Here are the main components of the revised marijuana legalization bills, HF 100 and SF 73:
Adults 21 and older could purchase up to two ounces of cannabis and cultivate up to eight plants, four of which could be mature.
They could possess up to two ounces in a public place and up to five pounds in a private dwelling.
Gifting up to two ounces of marijuana without remuneration between adults would be permitted.
It would promote social equity, in part by ensuring that diverse licensing by scoring equity applicants higher.
Prior marijuana records would also be automatically expunged. The Bureau of Criminal Apprehension would be responsible for identifying people who are eligible for relief and process the expungements.
In addition to creating a system of licensed cannabis businesses, municipalities and counties could own and operate government dispensaries.
On-site consumption permits could be approved for events, and cannabis delivery services would be permitted under the bill.
Unlike in many legal states, local municipalities would be banned from prohibiting marijuana businesses from operating in their areas, though they could set “reasonable” regulations on the time of operation and location of those businesses.
Retail cannabis sales would be taxed at eight percent. Part of that revenue would fund substance misuse treatment programs, as well as grants to support farmers.
A new Office of Cannabis Management would be established, and it would be responsible for regulating the market and issuing cannabis business licenses. There would be a designated Division of Social Equity.
People living in low-income neighborhoods and military veterans who lost honorable status due to a cannabis-related offense would be considered social equity applicants eligible for priority licensing.
The legislation as revised fixes an issue in current statute that prohibits liquor stores from selling THC products.
It also contains language banning synthetic cannabinoids, which is consistent with Board of Pharmacy rules put into place last year.
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The House panels that have passed the legislation in recent weeks are the Agriculture Finance and Policy Committee, State and Local Government Finance and Policy Committee, Labor and Industry Finance and Policy Committee, Environment and Natural Resources Finance and Policy Committee, Judiciary Finance and Civil Law Committee and Commerce Finance and Policy Committee.
The other Senate committees that have signed off so far are the Jobs and Economic Development Committee, Commerce and Consumer Protection Committee and Judiciary and Public Safety Committee.
Lawmakers and the governor have expressed optimism about the prospects of legalization this session, especially with Democrats newly in control of both chambers, whereas last session they only had a House majority.
Following their election win in November, Democrats internally agreed to discuss the issue imminently.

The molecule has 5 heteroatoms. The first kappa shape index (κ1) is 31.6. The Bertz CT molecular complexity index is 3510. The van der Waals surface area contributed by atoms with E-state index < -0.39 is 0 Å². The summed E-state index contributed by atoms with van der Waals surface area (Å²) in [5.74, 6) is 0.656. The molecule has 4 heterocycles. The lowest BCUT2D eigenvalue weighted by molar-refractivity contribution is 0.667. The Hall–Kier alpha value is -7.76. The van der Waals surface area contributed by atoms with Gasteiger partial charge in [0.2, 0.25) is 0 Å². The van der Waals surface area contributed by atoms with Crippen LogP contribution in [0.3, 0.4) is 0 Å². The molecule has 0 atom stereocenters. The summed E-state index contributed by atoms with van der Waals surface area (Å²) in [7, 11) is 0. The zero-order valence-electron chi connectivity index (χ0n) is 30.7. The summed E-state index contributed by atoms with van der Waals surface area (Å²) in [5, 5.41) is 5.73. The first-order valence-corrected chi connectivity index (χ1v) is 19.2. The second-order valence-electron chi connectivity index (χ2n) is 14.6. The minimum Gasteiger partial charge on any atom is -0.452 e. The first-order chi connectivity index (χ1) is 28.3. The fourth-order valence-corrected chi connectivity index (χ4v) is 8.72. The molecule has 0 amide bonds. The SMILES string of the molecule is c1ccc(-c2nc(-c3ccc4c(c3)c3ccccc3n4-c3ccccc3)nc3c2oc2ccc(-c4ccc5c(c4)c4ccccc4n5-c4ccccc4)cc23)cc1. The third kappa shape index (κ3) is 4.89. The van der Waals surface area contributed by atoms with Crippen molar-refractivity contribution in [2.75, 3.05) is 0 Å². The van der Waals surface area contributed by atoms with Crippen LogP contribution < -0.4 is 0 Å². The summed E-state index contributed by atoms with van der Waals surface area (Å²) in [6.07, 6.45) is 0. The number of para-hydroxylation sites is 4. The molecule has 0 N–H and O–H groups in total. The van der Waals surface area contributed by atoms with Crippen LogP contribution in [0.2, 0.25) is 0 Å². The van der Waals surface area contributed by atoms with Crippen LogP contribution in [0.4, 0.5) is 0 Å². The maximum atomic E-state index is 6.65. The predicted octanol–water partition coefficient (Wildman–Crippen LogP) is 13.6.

House Speaker Melissa Hortman (D) said recently that she expects cannabis reform to be included in the governor’s forthcoming budget request, though she reiterated that the reform “will take a long time” to move through the legislature.
While marijuana reform was excluded from a list of legislative priorities that Democrats unveiled last month, Hortman said that the issue is “a priority,” albeit a “very big, complicated.”
The governor included funding for implementing legalization in his last executive budget request, but lawmakers were unable to enact the policy change. He and Hortman have differing opinions about how quickly the issue can advance this session, however, with Walz recently saying it would be done “by May” and the speaker indicating it could take until next year.
Winkler told Marijuana Moment last month that he agrees with the governor, saying “it is likely that [passing legalization] will be done by May.”
“The reason is that the legislature adjourns until next year at the end of May, and so if they don’t do it in that timeline, it’ll take another full year—and I don’t think anything will be improved or bettered by waiting,” he said. “So it’s in everyone’s interest to get this bill passed.”
Two polls released in September found that the majority of Minnesota residents support adult-use marijuana legalization—and one survey showed that even more Minnesotans approve of the state’s move to legalize THC-infused edibles that was enacted earlier this year.
A survey conducted by officials with the House at the annual State Fair that was released in September also found majority support for legalization. That legislature-run poll found that 61 percent of Minnesotans back legalizing cannabis for adult use.
Support was up this year from 58 percent when the House Public Information Services polled fair goers on the issue in 2021. In 2019, the House poll found 56 percent support for legalization.
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Photo courtesy of Philip Steffan.